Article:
He lives in a neat, narrow house with a small, well-kept garden. Inside his sitting room there are shelves of old books, a Biedermeier secretaire, a polished parquet floor. Black and white photographs of old friends stand in rows on the piano; prints and framed mementoes hang from the white walls. At first glance, everything about Wladyslaw Szpilman speaks of a certain kind of Central European comfort, of a pleasantly uneventful, bourgeois life. Dressed in a tweed jacket and tie, speaking of popular music and songs, Szpilman himself initially gives off the air of someone who has lived all of his 87 years in civilised surroundings. Then, effortlessly, he moves from the familiar to the horrific.
“I looked like a wild man,” he recalls. “I was dirty, unshaven, my hair was long. The German found me when I was in the ruins of someone’s kitchen, looking for food. I found out later – this isn’t in the book–that he was looking for toothpaste, but no matter. When he saw me, he asked me what on earth was I doing there … What could I say? I couldn’t say that I was Jewish, that I was hiding, that I had been in these ruins for months. I told him that this was my old flat, that I had come back to see what was left …”
So begins Szpilman’s account of how, in the final weeks of the Second World War, having escaped the Warsaw Ghetto and survived months of hiding, he was rescued by a German: CaptainWilm Hosenfeld discovered him, ascertained that he was a pianist–to convince him, Szpilman played Chopin’s Nocturne in C sharp minor on a battered, out-of-tune piano–and without much further ado found him a better hiding place. “He noticed something I had not seen: that just beneath the roof there was a tiny attic …” Together, they made sure Szpilman could climb into it, and pull up the ladder afterwards.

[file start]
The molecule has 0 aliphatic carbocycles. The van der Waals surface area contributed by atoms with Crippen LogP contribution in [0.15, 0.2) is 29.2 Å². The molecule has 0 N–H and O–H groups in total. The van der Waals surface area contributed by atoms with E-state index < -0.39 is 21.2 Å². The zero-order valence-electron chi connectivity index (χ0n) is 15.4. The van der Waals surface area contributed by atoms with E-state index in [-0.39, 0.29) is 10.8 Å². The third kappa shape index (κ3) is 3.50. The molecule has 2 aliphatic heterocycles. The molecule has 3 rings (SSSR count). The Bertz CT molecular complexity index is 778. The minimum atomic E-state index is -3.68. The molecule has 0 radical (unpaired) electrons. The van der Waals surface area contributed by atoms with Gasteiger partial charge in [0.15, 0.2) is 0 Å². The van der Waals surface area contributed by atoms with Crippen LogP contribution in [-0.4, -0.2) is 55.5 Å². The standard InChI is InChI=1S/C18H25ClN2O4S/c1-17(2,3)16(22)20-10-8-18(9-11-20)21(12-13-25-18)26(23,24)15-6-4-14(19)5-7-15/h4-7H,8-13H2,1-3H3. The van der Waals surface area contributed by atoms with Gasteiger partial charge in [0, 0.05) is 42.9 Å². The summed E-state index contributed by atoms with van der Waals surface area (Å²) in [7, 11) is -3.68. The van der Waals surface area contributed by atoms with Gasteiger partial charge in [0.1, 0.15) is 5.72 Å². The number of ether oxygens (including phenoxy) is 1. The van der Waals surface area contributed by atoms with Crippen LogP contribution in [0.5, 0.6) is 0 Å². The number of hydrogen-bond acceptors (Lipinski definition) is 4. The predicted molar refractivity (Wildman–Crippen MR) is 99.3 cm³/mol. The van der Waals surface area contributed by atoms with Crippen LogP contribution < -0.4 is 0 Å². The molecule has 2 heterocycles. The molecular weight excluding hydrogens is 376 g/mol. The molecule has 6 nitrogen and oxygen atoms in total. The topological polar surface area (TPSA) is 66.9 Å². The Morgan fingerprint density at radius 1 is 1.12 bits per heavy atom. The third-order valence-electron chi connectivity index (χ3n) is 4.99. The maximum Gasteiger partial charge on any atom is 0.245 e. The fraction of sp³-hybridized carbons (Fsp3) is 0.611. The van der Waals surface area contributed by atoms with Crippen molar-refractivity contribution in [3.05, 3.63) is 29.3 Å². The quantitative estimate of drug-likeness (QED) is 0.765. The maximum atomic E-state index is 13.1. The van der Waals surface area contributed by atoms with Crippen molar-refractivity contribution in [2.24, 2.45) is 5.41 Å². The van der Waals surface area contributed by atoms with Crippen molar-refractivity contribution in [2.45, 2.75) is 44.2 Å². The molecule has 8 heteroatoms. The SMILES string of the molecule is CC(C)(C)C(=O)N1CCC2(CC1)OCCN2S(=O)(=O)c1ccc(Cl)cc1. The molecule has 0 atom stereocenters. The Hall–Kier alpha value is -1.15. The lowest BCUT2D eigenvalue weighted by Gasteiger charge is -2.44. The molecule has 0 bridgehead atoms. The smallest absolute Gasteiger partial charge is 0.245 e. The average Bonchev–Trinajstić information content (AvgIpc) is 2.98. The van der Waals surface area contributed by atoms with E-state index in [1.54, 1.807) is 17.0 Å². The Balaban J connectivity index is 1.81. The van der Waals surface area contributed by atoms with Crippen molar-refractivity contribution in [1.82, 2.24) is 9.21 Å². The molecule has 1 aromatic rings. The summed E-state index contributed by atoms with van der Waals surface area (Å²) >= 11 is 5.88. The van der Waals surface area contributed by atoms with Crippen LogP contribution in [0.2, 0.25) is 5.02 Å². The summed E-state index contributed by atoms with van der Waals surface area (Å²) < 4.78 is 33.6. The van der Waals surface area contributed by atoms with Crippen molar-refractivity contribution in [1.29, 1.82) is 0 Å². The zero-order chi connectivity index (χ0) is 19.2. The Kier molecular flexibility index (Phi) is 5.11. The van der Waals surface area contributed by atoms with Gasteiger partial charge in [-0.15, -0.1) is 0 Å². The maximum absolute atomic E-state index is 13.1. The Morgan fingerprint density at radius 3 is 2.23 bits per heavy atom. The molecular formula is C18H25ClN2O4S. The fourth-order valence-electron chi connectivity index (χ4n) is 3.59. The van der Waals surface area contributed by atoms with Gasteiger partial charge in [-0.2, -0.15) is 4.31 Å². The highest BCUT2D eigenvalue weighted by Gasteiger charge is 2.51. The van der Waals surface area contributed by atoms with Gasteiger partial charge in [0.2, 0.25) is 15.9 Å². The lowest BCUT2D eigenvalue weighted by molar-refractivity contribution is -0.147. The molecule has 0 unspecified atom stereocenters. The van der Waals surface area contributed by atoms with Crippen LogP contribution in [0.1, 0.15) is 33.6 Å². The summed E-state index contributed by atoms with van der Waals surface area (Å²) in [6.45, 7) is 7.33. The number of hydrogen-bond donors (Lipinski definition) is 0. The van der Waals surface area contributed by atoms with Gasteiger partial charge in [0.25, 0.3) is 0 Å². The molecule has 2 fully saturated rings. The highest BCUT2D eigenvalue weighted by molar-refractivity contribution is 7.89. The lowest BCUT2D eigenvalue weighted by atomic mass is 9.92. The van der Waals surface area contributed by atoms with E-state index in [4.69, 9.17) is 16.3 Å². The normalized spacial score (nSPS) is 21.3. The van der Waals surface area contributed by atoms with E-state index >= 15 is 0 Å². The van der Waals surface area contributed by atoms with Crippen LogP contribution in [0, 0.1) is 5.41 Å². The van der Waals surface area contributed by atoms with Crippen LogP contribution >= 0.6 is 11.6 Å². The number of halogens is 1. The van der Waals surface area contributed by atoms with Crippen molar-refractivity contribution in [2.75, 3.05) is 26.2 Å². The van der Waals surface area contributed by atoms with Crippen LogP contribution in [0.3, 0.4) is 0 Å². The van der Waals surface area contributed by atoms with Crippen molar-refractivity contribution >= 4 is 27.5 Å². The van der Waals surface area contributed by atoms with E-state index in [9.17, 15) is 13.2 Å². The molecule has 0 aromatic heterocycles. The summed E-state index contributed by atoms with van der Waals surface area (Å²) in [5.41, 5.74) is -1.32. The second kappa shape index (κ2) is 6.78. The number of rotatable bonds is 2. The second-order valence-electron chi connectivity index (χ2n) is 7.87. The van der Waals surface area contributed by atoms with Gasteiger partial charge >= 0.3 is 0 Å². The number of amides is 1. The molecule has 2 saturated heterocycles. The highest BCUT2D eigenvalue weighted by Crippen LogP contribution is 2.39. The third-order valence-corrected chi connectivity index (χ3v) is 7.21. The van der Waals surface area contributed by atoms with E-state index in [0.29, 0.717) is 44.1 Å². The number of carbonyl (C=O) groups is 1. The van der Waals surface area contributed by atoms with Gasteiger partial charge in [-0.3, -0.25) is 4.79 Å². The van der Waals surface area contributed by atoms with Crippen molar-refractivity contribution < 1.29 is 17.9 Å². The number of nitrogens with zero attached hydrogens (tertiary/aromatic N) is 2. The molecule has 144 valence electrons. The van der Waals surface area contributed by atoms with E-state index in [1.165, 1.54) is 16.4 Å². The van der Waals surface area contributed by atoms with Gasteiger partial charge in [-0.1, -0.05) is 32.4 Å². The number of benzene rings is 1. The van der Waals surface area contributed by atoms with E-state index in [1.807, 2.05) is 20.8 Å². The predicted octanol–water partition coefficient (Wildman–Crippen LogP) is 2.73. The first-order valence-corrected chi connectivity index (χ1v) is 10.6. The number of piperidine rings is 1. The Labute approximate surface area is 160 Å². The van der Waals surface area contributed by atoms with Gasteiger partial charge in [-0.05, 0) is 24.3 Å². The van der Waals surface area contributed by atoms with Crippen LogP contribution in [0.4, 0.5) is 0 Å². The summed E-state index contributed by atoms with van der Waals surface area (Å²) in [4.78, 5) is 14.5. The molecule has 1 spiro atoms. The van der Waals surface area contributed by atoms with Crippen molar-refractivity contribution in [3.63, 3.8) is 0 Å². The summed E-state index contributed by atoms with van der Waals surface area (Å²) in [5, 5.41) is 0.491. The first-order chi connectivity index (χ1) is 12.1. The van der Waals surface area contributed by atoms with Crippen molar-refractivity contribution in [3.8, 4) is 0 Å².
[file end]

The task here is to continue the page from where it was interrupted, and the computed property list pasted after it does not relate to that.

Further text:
Over the subsequent weeks, the German officer regularly brought bread to the Jewish musician, and news from the Front. Finally, in December 1944, he left him with the words: “The war will be over by spring at the latest.” As Szpilman tells it now, the story sounds like a coincidence, a once-in-a-life-time piece of luck. In fact, it is merely one episode in an extraordinary story of survival, recently published in English as The Pianist. Wladyslaw Szpilman, already a famous musician and composer when the war broke out – Poles of a certain generation still know the words to his popular songs – was rescued not only by a German but by a Jewish policeman, who pulled him out of a queue of people boarding trains for Treblinka; by his talent, which kept him alive in the starving Warsaw Ghetto; and by, in his own estimate, no less than 20 Poles who smuggled him out of the Ghetto and then hid him in their flats, knowing that they and their families could be sentenced to death for helping a Jew.